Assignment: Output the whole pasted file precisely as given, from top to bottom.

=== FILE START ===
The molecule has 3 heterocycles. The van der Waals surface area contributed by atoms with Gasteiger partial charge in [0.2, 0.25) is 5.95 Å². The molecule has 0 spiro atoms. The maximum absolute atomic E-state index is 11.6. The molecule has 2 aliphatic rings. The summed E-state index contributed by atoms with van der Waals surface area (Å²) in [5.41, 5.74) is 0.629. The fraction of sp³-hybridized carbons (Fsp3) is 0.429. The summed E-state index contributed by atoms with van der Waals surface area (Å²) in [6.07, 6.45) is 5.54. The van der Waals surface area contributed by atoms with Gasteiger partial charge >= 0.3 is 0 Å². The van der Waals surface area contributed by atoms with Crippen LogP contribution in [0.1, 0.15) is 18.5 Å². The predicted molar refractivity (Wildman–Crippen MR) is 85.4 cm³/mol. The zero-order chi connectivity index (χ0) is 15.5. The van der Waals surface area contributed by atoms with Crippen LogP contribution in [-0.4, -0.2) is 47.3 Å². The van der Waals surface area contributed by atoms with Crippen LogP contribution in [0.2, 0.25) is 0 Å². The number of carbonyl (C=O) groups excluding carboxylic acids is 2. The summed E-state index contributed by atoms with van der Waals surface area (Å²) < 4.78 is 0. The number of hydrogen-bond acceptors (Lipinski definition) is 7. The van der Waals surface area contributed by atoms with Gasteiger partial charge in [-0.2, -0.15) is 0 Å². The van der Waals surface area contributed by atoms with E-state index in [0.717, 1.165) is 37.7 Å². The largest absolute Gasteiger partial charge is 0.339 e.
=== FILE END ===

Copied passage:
The molecule has 3 heterocycles. The van der Waals surface area contributed by atoms with Gasteiger partial charge in [0.2, 0.25) is 5.95 Å². The molecule has 0 spiro atoms. The maximum absolute atomic E-state index is 11.6. The molecule has 2 aliphatic rings. The summed E-state index contributed by atoms with van der Waals surface area (Å²) in [5.41, 5.74) is 0.629. The fraction of sp³-hybridized carbons (Fsp3) is 0.429. The summed E-state index contributed by atoms with van der Waals surface area (Å²) in [6.07, 6.45) is 5.54. The van der Waals surface area contributed by atoms with Gasteiger partial charge >= 0.3 is 0 Å². The van der Waals surface area contributed by atoms with Crippen LogP contribution in [0.1, 0.15) is 18.5 Å². The predicted molar refractivity (Wildman–Crippen MR) is 85.4 cm³/mol. The zero-order chi connectivity index (χ0) is 15.5. The van der Waals surface area contributed by atoms with Crippen LogP contribution in [-0.4, -0.2) is 47.3 Å². The van der Waals surface area contributed by atoms with Crippen LogP contribution in [0.2, 0.25) is 0 Å². The number of carbonyl (C=O) groups excluding carboxylic acids is 2. The summed E-state index contributed by atoms with van der Waals surface area (Å²) < 4.78 is 0. The number of hydrogen-bond acceptors (Lipinski definition) is 7. The van der Waals surface area contributed by atoms with Gasteiger partial charge in [-0.2, -0.15) is 0 Å². The van der Waals surface area contributed by atoms with E-state index in [0.717, 1.165) is 37.7 Å². The largest absolute Gasteiger partial charge is 0.339 e.